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Commission approves cotton futures trading
By Sun Min (China Daily)
Updated: 2004-05-21 08:56

The China Securities Regulatory Commission (CSRC) yesterday approved cotton futures in the Zhengzhou Commodity Exchange.

This is the second new futures agreement approved this year, following CSRC approval of fuel oil futures for the Shanghai Futures Exchange in April.

Zhengzhou is expected to start trading of cotton contracts after completing the necessary preparations, CSRC, the securities and futures watchdog, said yesterday.

The exchange has already loaded on its website two types of cotton contracts it plans to use and will start a one-hour trial operation of the trading system today and next Monday.

Exchange officials have said all the technical preparation has been completed, though the timing of the launching of the operation is another issue.

China is the world's biggest cotton producer and consumer, with an annual output of around 5 million tons and consumption of 6 million tons. That takes up about one third of the world's total output and consumption respectively, according to official statistics.

In recent years, China's cotton imports have also been on the rise, so the fluctuation of prices in international market has had an increasing impact on domestic market and related businesses.

The promotion of cotton futures would be better for the price-setting and risk management functions of the futures market, a CSRC spokesman said.

Operating from a premise of strict risk control, China will gradually develop more commodity futures products that can help producers and consumers trace prices closely and enable the hedging of risks.

It is expected that the three futures exchanges in China will each launch one new futures product this year. That is also a sign of a warmer regulatory environment and the faster pace of innovation as the futures market recovers from years of adjustment.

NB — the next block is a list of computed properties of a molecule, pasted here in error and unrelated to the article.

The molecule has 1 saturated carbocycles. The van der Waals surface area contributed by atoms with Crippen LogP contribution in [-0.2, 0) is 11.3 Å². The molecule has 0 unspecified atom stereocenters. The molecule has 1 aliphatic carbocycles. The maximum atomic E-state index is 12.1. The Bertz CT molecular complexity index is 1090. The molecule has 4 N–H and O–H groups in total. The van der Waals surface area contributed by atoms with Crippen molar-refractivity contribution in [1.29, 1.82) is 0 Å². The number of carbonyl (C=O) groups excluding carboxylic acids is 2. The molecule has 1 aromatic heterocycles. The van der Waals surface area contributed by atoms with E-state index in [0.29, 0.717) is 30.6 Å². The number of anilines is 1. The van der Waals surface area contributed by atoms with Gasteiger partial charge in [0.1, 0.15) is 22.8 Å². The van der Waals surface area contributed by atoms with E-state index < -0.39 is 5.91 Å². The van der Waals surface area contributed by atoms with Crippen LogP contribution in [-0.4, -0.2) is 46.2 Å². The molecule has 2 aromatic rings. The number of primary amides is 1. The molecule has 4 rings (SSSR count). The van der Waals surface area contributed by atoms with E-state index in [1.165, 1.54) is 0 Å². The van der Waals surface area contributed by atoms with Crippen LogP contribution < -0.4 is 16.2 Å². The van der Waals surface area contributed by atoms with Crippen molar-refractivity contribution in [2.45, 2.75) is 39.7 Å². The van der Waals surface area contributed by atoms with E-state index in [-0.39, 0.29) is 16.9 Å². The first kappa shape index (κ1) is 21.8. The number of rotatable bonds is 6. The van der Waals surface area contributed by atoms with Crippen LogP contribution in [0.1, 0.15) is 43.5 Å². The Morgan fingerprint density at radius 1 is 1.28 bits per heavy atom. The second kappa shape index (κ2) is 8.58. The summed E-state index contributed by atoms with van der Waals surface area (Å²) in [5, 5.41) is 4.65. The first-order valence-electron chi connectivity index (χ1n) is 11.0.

Apart from Shanghai and Zhengzhou, in the north, the Dalian Commodity Exchange has also applied for a licence for corn futures and is still awaiting regulatory approval, exchange sources said.

The demand for new futures products, such as fuel oil, cotton and corn, is paramount among farmers and sales agents, who make use of futures markets to hedge risks brought about by price fluctuation, said Li Lei, research director of China International Futures Co.

Authorities often talk about improving farmer's incomes, and the development of futures contracts for agriculture products was one way to realize that, he said.

However, a major concern for the authorities is the control of the pace of innovation in the futures market and the risks brought about by speculation, which badly hurt the market in the mid 1990s and forced the government to take radical action, shutting down many exchanges and cancelling many trading products in an effort to clean up the business.

Since that time regulators practically stopped approval of new futures products.

Even for the newly approved fuel oil and cotton futures, the exchanges still have to decide the most appropriate timing to launch the new products, experts say.

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